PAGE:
Grabbing her by the arms, Crawford dragged his wife across the lounge room floor. Her slippers came off near the chair. Once in the master bedroom, he lifted her heavy, limp figure onto the double bed. She was still breathing. Putting his well-laid plans into action, Crawford picked up two of the strange looking devices he had made. Each consisted of a length of cable with an alligator clip on one end and a three-pin electrical plug on the other. He attached one clip to his wife's right earlobe, and the other to the fleshy area between the thumb and index finger of her right hand. What Crawford did next simply defies belief - he plugged the other end of the two leads into the wall socket and switched the power on. Theresa Crawford died almost instantly as 240 volts of electricity blasted through her body. The electrified clips left ugly burn marks on her hand and ear. The path of the current burnt yellow-brown welts into her neck. Normally, the resistance of such a current through a human body would blow the fuses - but Elmer Crawford saw that this would not happen. He had replaced two fuses in the meter box, swapping the thin fuse wire with a strand of normal electrical cable. This ensured the power stayed on while he carried out his deeds. Theresa Crawford's unborn child died with her.
When he was certain she was dead, Crawford switched off the electricity and left his dead wife lying on the bed. Picking up a hammer he had placed under the double bed, he walked out into the hallway and then into the bedroom where his two young daughters slept. The glow of a night-light in the hallway faintly illuminated their bedroom. He walked over the Katherine's bed. She was asleep, lying on her right side. Raising the hammer above his head, Crawford brought it down with as much force as he could muster onto the left-hand side of Katherine's head. She thrashed on the bed, spraying the walls and her father with blood that gushed from her gaping wound. Crawford brought the hammer down again, this time striking her in the centre of her forehead, shattering her skull a second time. He had to wrench the hammer from his twelve-year-old daughter's skull. After the second blow she didn't move again.
It was just before 8.00pm when the choirmaster in the citadel called for a short break. The singers took the opportunity to rest their voices and have a cup of tea. As he stood chatting with Malcolm Thompson, Salvation Army soldier Leslie Atherton's attention was drawn to some strange sounds coming from the Crawford house. The wall of the house was only a few metres away from the citadel and sound carried well. He heard what sounded like a pick or shovel striking concrete and he thought it very strange. The Crawfords were normally very quiet. Thompson was also listening to the strange sounds and Atherton said to him, 'It sounds like there's a bit of a fuss going on next door'. Both men listened and were puzzled. The wonder what was going on next door.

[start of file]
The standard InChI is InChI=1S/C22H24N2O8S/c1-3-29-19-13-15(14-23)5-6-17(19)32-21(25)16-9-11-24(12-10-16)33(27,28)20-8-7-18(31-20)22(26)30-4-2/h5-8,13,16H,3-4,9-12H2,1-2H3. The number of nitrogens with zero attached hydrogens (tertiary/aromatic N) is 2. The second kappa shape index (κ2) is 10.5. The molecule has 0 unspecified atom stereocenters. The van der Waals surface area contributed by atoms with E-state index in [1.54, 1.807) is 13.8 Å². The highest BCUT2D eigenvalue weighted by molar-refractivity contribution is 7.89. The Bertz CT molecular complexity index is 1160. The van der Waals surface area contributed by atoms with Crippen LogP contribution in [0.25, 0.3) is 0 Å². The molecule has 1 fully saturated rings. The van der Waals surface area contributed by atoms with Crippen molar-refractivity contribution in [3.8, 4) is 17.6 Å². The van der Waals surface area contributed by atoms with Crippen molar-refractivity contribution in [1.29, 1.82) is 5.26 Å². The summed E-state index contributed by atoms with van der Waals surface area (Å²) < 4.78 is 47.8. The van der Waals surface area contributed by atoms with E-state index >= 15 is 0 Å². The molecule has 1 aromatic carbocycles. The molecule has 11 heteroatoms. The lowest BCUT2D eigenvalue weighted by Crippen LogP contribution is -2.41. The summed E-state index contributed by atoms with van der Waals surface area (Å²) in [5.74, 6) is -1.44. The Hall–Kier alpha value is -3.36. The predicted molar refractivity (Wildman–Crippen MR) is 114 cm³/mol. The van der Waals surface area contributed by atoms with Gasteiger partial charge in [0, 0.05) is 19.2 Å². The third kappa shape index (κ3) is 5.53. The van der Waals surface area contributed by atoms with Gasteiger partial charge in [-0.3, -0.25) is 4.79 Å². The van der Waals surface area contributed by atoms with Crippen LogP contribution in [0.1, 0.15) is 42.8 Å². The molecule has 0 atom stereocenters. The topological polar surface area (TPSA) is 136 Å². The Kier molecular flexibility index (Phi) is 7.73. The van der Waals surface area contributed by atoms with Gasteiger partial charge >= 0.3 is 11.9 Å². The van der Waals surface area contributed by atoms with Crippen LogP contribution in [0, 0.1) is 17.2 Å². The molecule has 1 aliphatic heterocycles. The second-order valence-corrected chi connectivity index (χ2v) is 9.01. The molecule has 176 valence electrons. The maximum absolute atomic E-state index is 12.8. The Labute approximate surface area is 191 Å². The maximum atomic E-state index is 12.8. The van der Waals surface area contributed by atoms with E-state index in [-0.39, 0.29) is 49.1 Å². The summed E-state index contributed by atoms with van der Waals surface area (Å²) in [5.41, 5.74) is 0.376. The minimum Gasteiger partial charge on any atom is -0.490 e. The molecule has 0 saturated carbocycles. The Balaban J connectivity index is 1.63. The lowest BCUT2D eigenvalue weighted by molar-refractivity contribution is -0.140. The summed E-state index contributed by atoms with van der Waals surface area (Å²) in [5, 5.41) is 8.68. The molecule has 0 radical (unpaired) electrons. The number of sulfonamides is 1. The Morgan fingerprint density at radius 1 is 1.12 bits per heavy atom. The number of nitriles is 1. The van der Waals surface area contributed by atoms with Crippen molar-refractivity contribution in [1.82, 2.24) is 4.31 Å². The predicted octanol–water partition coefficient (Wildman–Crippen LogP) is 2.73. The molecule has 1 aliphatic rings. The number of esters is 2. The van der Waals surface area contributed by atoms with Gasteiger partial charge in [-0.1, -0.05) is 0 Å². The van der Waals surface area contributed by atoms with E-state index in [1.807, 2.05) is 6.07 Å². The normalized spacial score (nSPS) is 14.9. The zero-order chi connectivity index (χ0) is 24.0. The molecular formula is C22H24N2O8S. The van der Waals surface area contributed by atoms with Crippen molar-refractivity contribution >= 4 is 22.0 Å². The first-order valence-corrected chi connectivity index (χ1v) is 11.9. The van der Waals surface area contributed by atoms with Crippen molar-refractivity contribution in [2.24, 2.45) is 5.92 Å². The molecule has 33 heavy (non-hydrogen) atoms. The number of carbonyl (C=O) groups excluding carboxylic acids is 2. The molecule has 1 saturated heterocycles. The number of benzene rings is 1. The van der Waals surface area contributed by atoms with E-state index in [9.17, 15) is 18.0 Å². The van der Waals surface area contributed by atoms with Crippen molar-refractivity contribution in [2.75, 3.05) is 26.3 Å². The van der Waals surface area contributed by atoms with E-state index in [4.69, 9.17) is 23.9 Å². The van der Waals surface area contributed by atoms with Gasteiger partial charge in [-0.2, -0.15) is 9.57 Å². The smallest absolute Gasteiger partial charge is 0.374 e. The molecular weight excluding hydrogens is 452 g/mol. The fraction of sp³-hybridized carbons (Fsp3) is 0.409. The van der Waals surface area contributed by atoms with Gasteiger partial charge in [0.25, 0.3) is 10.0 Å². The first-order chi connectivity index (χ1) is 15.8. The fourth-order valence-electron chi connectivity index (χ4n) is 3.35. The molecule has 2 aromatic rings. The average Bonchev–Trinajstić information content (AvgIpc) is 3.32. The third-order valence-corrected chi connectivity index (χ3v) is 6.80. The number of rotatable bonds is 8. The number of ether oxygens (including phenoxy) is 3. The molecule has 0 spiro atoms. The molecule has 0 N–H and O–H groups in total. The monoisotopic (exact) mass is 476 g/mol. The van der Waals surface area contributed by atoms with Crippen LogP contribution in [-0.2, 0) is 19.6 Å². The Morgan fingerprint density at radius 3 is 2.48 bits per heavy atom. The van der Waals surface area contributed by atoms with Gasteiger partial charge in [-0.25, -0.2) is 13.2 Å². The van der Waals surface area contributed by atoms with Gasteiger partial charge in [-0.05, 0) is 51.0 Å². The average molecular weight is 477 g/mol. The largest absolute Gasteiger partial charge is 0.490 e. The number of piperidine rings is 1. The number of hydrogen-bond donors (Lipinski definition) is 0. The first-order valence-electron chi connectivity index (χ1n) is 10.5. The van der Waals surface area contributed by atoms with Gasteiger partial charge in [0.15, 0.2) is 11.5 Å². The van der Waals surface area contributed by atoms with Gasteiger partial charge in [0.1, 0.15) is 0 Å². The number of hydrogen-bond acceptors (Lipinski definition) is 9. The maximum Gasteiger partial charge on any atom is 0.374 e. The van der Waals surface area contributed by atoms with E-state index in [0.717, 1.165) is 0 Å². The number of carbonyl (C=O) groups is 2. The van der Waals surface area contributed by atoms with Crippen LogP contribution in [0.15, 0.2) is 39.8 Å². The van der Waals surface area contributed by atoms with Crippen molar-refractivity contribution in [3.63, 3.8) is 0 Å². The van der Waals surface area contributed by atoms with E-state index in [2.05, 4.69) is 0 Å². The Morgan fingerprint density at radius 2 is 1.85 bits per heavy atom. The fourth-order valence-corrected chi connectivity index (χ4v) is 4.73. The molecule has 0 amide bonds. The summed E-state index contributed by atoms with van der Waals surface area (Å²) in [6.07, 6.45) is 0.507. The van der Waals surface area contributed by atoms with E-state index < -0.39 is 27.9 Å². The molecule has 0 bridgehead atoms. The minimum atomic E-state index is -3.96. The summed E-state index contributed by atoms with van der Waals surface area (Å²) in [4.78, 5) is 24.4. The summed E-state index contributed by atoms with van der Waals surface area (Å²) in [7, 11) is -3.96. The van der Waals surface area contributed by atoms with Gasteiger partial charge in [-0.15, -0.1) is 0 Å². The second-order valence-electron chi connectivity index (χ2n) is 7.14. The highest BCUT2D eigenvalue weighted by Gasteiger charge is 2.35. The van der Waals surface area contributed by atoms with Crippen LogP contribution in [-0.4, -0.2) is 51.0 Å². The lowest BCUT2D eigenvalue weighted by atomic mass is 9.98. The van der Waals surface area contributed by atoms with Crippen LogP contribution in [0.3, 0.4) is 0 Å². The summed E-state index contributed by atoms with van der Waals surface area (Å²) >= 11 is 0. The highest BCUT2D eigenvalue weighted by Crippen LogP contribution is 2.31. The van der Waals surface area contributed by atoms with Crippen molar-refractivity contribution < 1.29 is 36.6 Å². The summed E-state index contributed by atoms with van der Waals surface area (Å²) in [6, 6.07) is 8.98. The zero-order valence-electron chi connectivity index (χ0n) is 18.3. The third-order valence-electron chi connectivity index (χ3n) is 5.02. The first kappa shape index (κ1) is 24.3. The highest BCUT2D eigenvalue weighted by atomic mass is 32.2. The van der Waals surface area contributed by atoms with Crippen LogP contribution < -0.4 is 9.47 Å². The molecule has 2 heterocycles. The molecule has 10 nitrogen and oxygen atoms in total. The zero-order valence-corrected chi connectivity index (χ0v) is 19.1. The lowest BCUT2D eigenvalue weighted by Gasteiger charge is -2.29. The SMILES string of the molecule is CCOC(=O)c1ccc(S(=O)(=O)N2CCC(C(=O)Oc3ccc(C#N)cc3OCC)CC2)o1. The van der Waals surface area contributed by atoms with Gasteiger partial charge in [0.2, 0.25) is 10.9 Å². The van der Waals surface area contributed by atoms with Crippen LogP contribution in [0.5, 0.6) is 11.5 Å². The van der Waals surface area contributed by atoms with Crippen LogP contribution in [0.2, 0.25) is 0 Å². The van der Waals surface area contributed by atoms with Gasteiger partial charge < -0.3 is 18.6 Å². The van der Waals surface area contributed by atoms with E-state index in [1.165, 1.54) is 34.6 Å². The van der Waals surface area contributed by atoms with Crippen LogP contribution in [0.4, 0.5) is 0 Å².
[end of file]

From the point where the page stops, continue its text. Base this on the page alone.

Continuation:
Elmer Crawford struck his six-year-old daughter to the right side of her forehead. She didn't move. Karen was spared electrocution- - Crawford could see her brain beneath the gash on her forehead and was convinced she was dead. He wasn't so sure about Katherine. Despite her massive head wounds, Crawford attached his crude, homemade, electrical devices to her hand and earlobe and plugged it in. Unlike her mother, Katherine was probably already dead as the electricity took its burning path through her body. In the third bedroom, something had disturbed eight-year-old James and he stumbled out of his room half asleep. He was a little frightened by the noises he'd heard, and started heading towards his parents' room. He walked past the room where his sisters lay dead. Crawford had started to wrap the girls' bodies in some bedding when he caught a glimpse of the little boy wandering past the doorway. He hurried out into the hallway, just as James turned into the master bedroom. Before James had time to realise there was something wrong with his mother, he was struck down by a vicious hammer blow to the side of his head. Mortally wounded, James crumpled to the floor at the side of his parent's bed. His blood spattered the sheets as he fell. Crawford ripped the leads from his dead wife and then proceeded to make sure his son was well and truly dead.